“I’m worried:” FBI counterterror chief says ISIS is recruiting United States teenagers

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FBI asks for public's help in identifying ISIS militant

WASHINGTON (CNN) — For the head of the FBI’s counterterrorist division, Michael Steinbach, the unknown worries him the most.

Steinbach is leading the daunting effort to stay on top of the evolving threat landscape. In an exclusive interview with CNN inside the agency’s Strategic Information and Operations Center, he acknowledged it’s impossible to track every American who might travel abroad to join terrorist groups like the Islamic State.

“I’m worried about individuals that we don’t know about that have training,” Steinbach said. “We know what we know. But there is a number that’s greater than that that we don’t know.”

Steinbach says U.S. law enforcement and intelligence agencies don’t track individuals leaving the United States to vacation in Europe.

“Once you get to Europe, you can easily get down to Turkey and into Syria” Steinbach says.

There’s growing concern about homegrown violent extremism in the aftermath of last month’s terror attacks in Paris. Those strikes underscored the threat posed to the West by small groups of terrorists with western passports who are influenced by the rhetoric espoused by ISIS. Steinbach is concerned that type of attack could happen on U.S. soil.

When asked if there are ISIS cells in the U.S., Steinbach said “there are individuals that have been in communication with groups like ISIL who have a desire to conduct an attack” and those people are living in the U.S. right now.

In the U.S., the FBI has seen children as young as 15 recruited by ISIS and Steinbach said he “can’t speak with 100% certainty that individuals of that age group have not gotten over there successfully.”

In some cases, Steinbach said parents even encourage their children to be involved with terror groups.

“There are individuals out there who are inspired by the message of terrorist groups and they encourage family members, including their children, to follow that path,” he said.

But he cautioned that the term “sleeper cell” is “overly simplistic.” The threat, he said, is “much more complicated.”

“On one end of the spectrum, you’ve got an individual or individuals who have traveled overseas, trained, returned to their homeland to conduct an attack,” he said. “On the far other end of the spectrum, you’ve got somebody who’s never left their homeland, who’s been inspired and somewhat on their own conducts an attack. The true threat lies somewhere along that spectrum.”

He said the FBI is working around the clock to combat the recruitment of Americans but U.S. law enforcement can’t do the job alone. It’s up to families to speak up as well, Steinbach said.

“In the majority of cases, we know that someone recognizes that change in behavior, that radicalization,” he said. “That family member or friend chooses not to intervene. And by not getting involved, the story ends in a very familiar fashion, and that’s death.”

He also said ISIS is aggressively pursuing women on social media.

“The recruitment of women by ISIS is much more than we’ve ever seen by a terrorist organization,” he said. “We have seen everything from a female fighter — dedicated groups of women fighters — and those who have come over to support foreign fighters by marrying them.”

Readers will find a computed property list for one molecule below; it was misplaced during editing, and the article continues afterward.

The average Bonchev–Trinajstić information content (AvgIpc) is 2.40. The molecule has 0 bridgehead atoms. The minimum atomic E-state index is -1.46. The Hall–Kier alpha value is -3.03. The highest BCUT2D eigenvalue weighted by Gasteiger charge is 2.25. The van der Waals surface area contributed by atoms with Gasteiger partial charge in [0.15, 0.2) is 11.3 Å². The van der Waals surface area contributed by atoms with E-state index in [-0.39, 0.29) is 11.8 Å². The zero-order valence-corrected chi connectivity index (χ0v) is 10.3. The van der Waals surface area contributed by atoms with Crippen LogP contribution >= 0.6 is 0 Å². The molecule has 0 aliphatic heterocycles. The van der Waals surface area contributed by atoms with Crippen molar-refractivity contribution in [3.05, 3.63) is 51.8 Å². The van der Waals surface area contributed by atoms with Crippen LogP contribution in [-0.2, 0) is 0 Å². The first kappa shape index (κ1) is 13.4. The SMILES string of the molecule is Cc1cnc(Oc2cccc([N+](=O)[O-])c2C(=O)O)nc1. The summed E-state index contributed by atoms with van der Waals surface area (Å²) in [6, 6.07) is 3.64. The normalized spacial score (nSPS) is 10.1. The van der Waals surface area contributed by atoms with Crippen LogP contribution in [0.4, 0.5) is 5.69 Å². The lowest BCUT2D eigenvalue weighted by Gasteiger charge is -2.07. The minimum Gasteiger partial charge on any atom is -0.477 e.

He emphasizes ISIS is pushing out a false narrative of what it’s like in Syria in order to lure them.

Monitoring social media poses its own challenges, he said. The sheer volume of posts calls for strong analytical skills to weed through the data, which he said is a “full time job and a challenge.”

“We’ve seen lots of places, online media, forums, social media, where there have been calls to conducting lone wolf attacks in your home country through a variety of means, not necessarily a sophisticated technique, but use what you have, use the tools you have and conduct an attack,” Steinbach said. “They are using it successfully, I might add, to spot, assess, identify, target folks outside of war zones,” he elaborated.

And, of course, the FBI must also strike a delicate balance of respecting privacy concerns of Americans while trying to protect them.

“We don’t have a desire or a right to step on somebody’s freedom of expression. They have a right to express their opinion,” Steinbach says. “But when that opinion turns into violent rhetoric and then into action, that’s something different.”

Still, the recent arrest of an Ohio man, Christopher Lee Cornell, has drawn criticism that the government is making terrorists out of people. He raised red flags by posting messages supportive of violent jihad on social media and was eventually arrested for plotting to attack the U.S. Capitol. But there were doubts about how seriously Cornell sought to act on his threats.

To his critics, Steinbach says, “I need folks to understand that whether you’re talking about a foreign terrorist organization directing individuals or just inspiring individuals…we identify individuals with the intent. We don’t manufacture that intent. We don’t put that intent into their mind.”

But do they have the capability and manpower to combat so many individuals with the intent of attacking Americans?

“I don’t know if enough manpower is the right word,” he said. “Look, there are lots of threats out there, criminal threats, counter-intelligence-based threats, cyber threats and terrorism threats. And we have to identify those highest priority threats and focus the resources. There is a finite number of resources and we have to focus those resources on those threats.”

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